The influx of refugees has raised tensions not only between Balkan countries but has exposed deep fault lines between western and former communist eastern countries in the 28-nation European Union.

There have been growing fears that the Schengen zone could buckle as states reintroduce border checks to stem a flow of migrants inside the bloc many of whom are heading for Germany.

Leaders at an EU emergency summit in Brussels on Wednesday papered over the differences agreeing to boost aid for Syria’s neighbours — home to millions of people fleeing the Syrian civil war and Islamic State extremists.

They also aim to strengthen the bloc’s outer frontiers and create controversial “hotspot” reception centres in frontline states like Greece and Italy to sort more quickly real refugees from economic migrants. AFP

For thousands fleeing war transitthrough Greece continues unabated

PIRAEUS Greece: They cheered waved and flashed the victory sign when their boat packed with thousands of mainly Afghan Syrian and Iraqi refugees docked at Greece’s main port of Piraeus yesterday.

As the stream of arrivals from Turkey across to Greece’s islands continued unabated nearly 4000 people were ferried from the eastern islands of Lesbos and Chios to the mainland on Friday morning on two government-chartered ships.

They are the latest wave of a record number of at least 430000 refugees and migrants to have taken rickety boats across the Mediterranean to Europe this year 309000 via Greece according to International Organization for Migration figures.

“(It will continue) as long as the war continues” Greece’s new migration minister Yannis Mouzalas said after being sworn in on Friday. “Only the bad weather will stop them.”

Nearly 4000 people arrived on Wednesday and Thursday on Lesbos alone making the most of the relatively calm weather before the Mediterranean is hit increasingly by storms as autumn progresses towards winter making the crossing too dangerous for most refugees to attempt.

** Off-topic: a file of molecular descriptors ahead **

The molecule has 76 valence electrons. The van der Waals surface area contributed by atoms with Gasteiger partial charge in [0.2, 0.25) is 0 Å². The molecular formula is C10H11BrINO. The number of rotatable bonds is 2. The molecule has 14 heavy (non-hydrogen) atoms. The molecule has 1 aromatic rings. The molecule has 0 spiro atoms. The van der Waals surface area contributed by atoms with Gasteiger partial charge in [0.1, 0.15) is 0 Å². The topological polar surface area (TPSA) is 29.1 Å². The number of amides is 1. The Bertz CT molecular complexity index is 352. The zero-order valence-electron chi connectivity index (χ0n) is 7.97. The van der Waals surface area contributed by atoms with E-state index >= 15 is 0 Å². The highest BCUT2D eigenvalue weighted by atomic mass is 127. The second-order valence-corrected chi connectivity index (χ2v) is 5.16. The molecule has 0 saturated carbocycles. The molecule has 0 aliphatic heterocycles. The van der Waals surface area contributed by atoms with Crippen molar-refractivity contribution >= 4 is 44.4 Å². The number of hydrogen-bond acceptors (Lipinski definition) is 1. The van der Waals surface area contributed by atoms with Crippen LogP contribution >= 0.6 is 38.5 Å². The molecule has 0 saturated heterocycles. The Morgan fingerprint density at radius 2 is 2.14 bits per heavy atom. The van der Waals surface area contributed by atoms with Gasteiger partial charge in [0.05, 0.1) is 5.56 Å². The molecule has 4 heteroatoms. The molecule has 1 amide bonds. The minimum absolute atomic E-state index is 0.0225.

In Piraeus parents lifted their young children on their shoulders and hurried across the quayside to the half-dozen buses taking them to the centre of Athens their belongings in black plastic bags or small backpacks.

From there almost all hope to leave Greece its economy already stretched close to breaking point in search of a better life in northern European after fleeing war persecution and misery at home.

“We ran from the killing and the war in Syria” said Omar a Palestinian from Damascus who took the overnight boat alongside about 2500 more people from Chios and Lesbos. He was unsure if he would head to Germany or Sweden. He travelled for a week to Greece and hopes to bring his family along as well. His only request from Europe: “To treat us like human.”

For others the journey to Greece the main gateway into the European Union took much longer. Sixty-four-year-old retiree Salim al-Joubouri fled Iraq’s biggest city of Mosul with his wife and daughter last summer shortly after Islamic State insurgents overran the city hoping to be reunited with family in Austria.

They spent 11 months in Turkey before collecting about 2000 dollars each for the trip from the coastal city of Izmir to Greece only to find themselves stranded at a camp in Chios in the open with no sanitation. “It was raining we slept under the rain. No toilet no bathroom” he said. “It was very very bad a bad situation” he said as his wife pulled him towards one of the buses.